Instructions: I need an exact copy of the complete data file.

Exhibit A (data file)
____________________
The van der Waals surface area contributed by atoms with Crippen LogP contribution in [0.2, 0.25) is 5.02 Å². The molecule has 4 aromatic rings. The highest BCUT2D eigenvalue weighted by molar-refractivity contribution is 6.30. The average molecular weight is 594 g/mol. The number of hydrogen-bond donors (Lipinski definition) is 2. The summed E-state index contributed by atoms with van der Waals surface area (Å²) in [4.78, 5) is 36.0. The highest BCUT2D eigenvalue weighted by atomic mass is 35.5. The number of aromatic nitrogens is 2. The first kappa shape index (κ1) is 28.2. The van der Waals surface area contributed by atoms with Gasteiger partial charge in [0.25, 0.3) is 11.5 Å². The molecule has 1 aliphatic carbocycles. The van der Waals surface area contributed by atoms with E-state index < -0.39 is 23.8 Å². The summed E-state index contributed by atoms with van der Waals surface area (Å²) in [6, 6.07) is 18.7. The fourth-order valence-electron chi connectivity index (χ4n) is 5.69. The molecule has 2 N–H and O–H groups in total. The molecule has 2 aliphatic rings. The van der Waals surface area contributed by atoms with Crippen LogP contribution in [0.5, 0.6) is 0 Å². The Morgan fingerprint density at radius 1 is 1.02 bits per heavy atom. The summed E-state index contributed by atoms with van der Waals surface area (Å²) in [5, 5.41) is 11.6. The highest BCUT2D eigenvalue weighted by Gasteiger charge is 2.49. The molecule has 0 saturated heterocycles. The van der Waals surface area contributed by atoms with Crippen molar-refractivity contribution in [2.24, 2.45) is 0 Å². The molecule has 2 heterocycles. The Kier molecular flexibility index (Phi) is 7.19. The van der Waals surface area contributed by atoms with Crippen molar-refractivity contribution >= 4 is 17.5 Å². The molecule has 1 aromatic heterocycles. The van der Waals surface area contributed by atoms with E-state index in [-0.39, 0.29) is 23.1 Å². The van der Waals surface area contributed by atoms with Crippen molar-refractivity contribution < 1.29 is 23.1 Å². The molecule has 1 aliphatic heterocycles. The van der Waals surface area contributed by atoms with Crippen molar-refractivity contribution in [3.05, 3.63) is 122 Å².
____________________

The van der Waals surface area contributed by atoms with Crippen LogP contribution in [0.2, 0.25) is 5.02 Å². The molecule has 4 aromatic rings. The highest BCUT2D eigenvalue weighted by molar-refractivity contribution is 6.30. The average molecular weight is 594 g/mol. The number of hydrogen-bond donors (Lipinski definition) is 2. The summed E-state index contributed by atoms with van der Waals surface area (Å²) in [4.78, 5) is 36.0. The highest BCUT2D eigenvalue weighted by atomic mass is 35.5. The number of aromatic nitrogens is 2. The first kappa shape index (κ1) is 28.2. The van der Waals surface area contributed by atoms with Gasteiger partial charge in [0.25, 0.3) is 11.5 Å². The molecule has 1 aliphatic carbocycles. The van der Waals surface area contributed by atoms with E-state index < -0.39 is 23.8 Å². The summed E-state index contributed by atoms with van der Waals surface area (Å²) in [6, 6.07) is 18.7. The fourth-order valence-electron chi connectivity index (χ4n) is 5.69. The molecule has 2 N–H and O–H groups in total. The molecule has 2 aliphatic rings. The van der Waals surface area contributed by atoms with Crippen LogP contribution in [0.5, 0.6) is 0 Å². The Morgan fingerprint density at radius 1 is 1.02 bits per heavy atom. The summed E-state index contributed by atoms with van der Waals surface area (Å²) in [5, 5.41) is 11.6. The highest BCUT2D eigenvalue weighted by Gasteiger charge is 2.49. The molecule has 0 saturated heterocycles. The van der Waals surface area contributed by atoms with Crippen molar-refractivity contribution in [2.24, 2.45) is 0 Å². The molecule has 2 heterocycles. The Kier molecular flexibility index (Phi) is 7.19. The van der Waals surface area contributed by atoms with Crippen molar-refractivity contribution >= 4 is 17.5 Å². The molecule has 1 aromatic heterocycles. The van der Waals surface area contributed by atoms with E-state index in [-0.39, 0.29) is 23.1 Å². The van der Waals surface area contributed by atoms with Crippen molar-refractivity contribution < 1.29 is 23.1 Å². The molecule has 1 aliphatic heterocycles. The van der Waals surface area contributed by atoms with Crippen molar-refractivity contribution in [3.05, 3.63) is 122 Å².